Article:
The NFC envisaged that the tax to GDP ratio would be jacked up to 15% of GDP in order to enhance the pie of the resources for the country over five years period till 2014-15 but now there is 2024 but the tax to GDP ratio had declined from 10% to 8.5% or 9% of GDP till 2024.

It clearly demonstrates what has gone wrong as the very premises of the NFC Award could not be materialized as on one side the resource mobilisation efforts remained stagnant rather declined little bit while on other side the expenditure kept going up and standing at 22% of GDP, thus creating gap between revenues and expenditures known as the fiscal deficit which the economists termed it as mother of all economic ills.

Political parties and their stance on NFC

Former Minister for Finance Miftah Ismail stated in his tweets that Pakistan has not suddenly become more badly governed under PPP, PMLN, PTI and PDM compared to say the 1990s. Our fiscal rot has started since the 7th NFC award.

When we started giving almost 50% more money to the provinces since 2011, two things happened. One the provinces started spending money on turbo charge. And two, they paid no attention to raising taxes that were constitutionally given to them, i.e, property tax, agriculture income tax and sales tax on services.

On the other hand the federation, to keep deficits down, increased taxes at a rate faster than inflation and growth. But because more than 60% of the tax it collected went to the provinces, it deficit continued to rise.

Moreover as it could only tax imports, manufacturing and the salaried class, Pakistani manufacturers became less competitive, our exports started stagnating, and middle classes felt the squeeze.

All other fiscal reforms in Pakistan will remain insufficient unless the NFC award and distribution of taxation sectors (such as agriculture and property) are revisited.

Comparing current expenditures, Miftah Ismail stated that in 2013/14, fed govt current expenditures (net of debt servicing) were Rs 1736 bn and increased to Rs 5036 bn or an increase of 290% over nine years. However provincial current expenditures went up from Rs 1187 bn in 2013/14 to Rs 3798 bn, an increase of 320% over nine years.

But if you look at PSDP or ADP, federal govt expenditures went from Rs 435 bn in 2013/14 to Rs 734, an increase of only 59% over 9 years. And here provincial govt expenses exploded from Rs 431 bn to Rs 1241 bn, an increase of 347%.

Provinces have gone on a “development” spending spree for political and other reasons. Rafiullah Kakar sahib has shown that 90% of the 3000 schools built in one province since 2013 are nonoperational.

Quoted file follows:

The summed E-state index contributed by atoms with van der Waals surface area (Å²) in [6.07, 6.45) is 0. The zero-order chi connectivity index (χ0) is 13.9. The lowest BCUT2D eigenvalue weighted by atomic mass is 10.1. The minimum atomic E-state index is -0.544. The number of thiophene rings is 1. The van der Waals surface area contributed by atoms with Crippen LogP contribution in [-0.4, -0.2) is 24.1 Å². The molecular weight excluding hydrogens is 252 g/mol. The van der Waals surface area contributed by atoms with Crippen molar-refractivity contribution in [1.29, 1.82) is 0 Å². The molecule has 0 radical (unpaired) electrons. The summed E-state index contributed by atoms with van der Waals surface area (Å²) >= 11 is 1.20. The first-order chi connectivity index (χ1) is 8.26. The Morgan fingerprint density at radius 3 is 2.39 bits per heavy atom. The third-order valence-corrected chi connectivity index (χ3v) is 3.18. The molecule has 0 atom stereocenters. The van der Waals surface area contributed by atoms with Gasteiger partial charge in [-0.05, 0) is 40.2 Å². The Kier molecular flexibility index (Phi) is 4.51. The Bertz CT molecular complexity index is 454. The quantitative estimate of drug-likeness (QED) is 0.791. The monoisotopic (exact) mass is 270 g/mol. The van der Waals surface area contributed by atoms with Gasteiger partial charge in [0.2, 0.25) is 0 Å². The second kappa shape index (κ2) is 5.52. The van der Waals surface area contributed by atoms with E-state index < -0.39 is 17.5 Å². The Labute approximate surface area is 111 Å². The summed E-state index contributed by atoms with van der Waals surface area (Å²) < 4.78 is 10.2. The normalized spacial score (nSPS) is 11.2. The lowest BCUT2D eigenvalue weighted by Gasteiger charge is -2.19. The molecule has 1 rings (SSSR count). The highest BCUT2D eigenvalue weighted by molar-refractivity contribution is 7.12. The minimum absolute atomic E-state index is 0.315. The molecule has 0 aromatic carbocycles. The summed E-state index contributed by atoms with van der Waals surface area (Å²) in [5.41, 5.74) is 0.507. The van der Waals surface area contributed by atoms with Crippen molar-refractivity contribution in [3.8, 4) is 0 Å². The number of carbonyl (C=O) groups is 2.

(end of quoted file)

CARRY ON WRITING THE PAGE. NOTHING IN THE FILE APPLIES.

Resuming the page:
Finally federal tax revenues went from Rs 2375 bn to Rs 7169 in those nine years, an increase on 331%, but provincial tax collection went up only from Rs 49 bn to Rs 650 bn, an increase of 292%.

So provincial tax collection increase is slower than both their current and development expenditures. Worse still, it is less than 10% of the federal tax collection.

In 2022/23 all provinces combined collected less than Rs 126 bn from property and agriculture income tax. Rich Pakistanis park their wealth in land and there they are not taxed fairly. But if you give provinces so much money they have no incentives to tax property and agriculture.

Therefore under this NFC award the federal govt will continue to tax poor through sales tax, middle class through taxes on salaries and make Pakistan less competitive by exclusively taxing industry.

As this revenue distribution formula puts the federal government more and more into debt, it prints money causing inflation and forcing people into poverty.

Federalism teaches us not just to devolve authority but also to devolve responsibility. Strengthen the 18th amendment, cut wasteful federal expenses, but have provinces raise more of their own revenues also from property and agriculture. And financially help the poorer areas more generously.

The Pakistan Peoples Party (PPP) has rejected any revision in the NFC Award in totality.

What is the way forward?

The NFC requires reforms as first of all there should be an independent body having full resources to undertake research on the pattern of India so that they could study different fiscal arrangements before taking informed decision on resource distribution formula. 

Secondly, the provinces received larger chunk of resources so there should be in-depth analysis to ascertain outcome in key areas of provincial subjects such as health and education.

Thirdly, the provinces have become habitual of getting easy money so their resources under NFC Award should be bound with their own resource generation efforts. The provinces should also be asked why they failed to come up with PFCs.

The centre should also be asked to ascertain reasons why tax to GDP ratio could not be jacked up to 15% of GDP in five years period.

Mehtab Haider is a business correspondent at The News. He posts on X @haider_mehtab